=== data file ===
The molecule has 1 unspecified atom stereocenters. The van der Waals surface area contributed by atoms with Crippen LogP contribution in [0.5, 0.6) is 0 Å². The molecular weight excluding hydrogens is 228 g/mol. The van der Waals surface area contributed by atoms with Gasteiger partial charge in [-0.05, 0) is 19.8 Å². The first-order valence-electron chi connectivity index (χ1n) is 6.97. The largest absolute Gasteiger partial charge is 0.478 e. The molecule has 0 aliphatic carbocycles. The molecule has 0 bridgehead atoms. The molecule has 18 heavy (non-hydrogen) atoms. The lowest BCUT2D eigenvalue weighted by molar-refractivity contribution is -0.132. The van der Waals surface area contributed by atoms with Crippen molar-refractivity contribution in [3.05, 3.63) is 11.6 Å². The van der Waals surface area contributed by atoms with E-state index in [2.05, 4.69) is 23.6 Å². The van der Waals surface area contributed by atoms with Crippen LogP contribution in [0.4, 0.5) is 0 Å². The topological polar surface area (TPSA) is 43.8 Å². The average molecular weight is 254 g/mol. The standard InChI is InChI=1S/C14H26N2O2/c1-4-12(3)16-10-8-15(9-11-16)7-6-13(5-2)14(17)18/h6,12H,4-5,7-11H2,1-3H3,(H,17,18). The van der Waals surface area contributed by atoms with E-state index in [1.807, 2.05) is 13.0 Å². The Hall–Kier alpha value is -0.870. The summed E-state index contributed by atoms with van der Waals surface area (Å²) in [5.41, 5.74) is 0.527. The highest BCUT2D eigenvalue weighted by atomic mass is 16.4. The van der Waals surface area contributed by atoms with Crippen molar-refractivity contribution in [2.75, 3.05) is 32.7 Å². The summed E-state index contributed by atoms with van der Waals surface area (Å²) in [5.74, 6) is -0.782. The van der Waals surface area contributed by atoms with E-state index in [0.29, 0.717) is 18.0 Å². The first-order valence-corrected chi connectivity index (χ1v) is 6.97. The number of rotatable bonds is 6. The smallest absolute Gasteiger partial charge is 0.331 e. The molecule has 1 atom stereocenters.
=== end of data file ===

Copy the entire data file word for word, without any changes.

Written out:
The molecule has 1 unspecified atom stereocenters. The van der Waals surface area contributed by atoms with Crippen LogP contribution in [0.5, 0.6) is 0 Å². The molecular weight excluding hydrogens is 228 g/mol. The van der Waals surface area contributed by atoms with Gasteiger partial charge in [-0.05, 0) is 19.8 Å². The first-order valence-electron chi connectivity index (χ1n) is 6.97. The largest absolute Gasteiger partial charge is 0.478 e. The molecule has 0 aliphatic carbocycles. The molecule has 0 bridgehead atoms. The molecule has 18 heavy (non-hydrogen) atoms. The lowest BCUT2D eigenvalue weighted by molar-refractivity contribution is -0.132. The van der Waals surface area contributed by atoms with Crippen molar-refractivity contribution in [3.05, 3.63) is 11.6 Å². The van der Waals surface area contributed by atoms with E-state index in [2.05, 4.69) is 23.6 Å². The van der Waals surface area contributed by atoms with Crippen LogP contribution in [0.4, 0.5) is 0 Å². The topological polar surface area (TPSA) is 43.8 Å². The average molecular weight is 254 g/mol. The standard InChI is InChI=1S/C14H26N2O2/c1-4-12(3)16-10-8-15(9-11-16)7-6-13(5-2)14(17)18/h6,12H,4-5,7-11H2,1-3H3,(H,17,18). The van der Waals surface area contributed by atoms with E-state index in [1.807, 2.05) is 13.0 Å². The Hall–Kier alpha value is -0.870. The summed E-state index contributed by atoms with van der Waals surface area (Å²) in [5.41, 5.74) is 0.527. The highest BCUT2D eigenvalue weighted by atomic mass is 16.4. The van der Waals surface area contributed by atoms with Crippen molar-refractivity contribution in [2.75, 3.05) is 32.7 Å². The summed E-state index contributed by atoms with van der Waals surface area (Å²) in [5.74, 6) is -0.782. The van der Waals surface area contributed by atoms with E-state index in [0.29, 0.717) is 18.0 Å². The first-order valence-corrected chi connectivity index (χ1v) is 6.97. The number of rotatable bonds is 6. The smallest absolute Gasteiger partial charge is 0.331 e. The molecule has 1 atom stereocenters.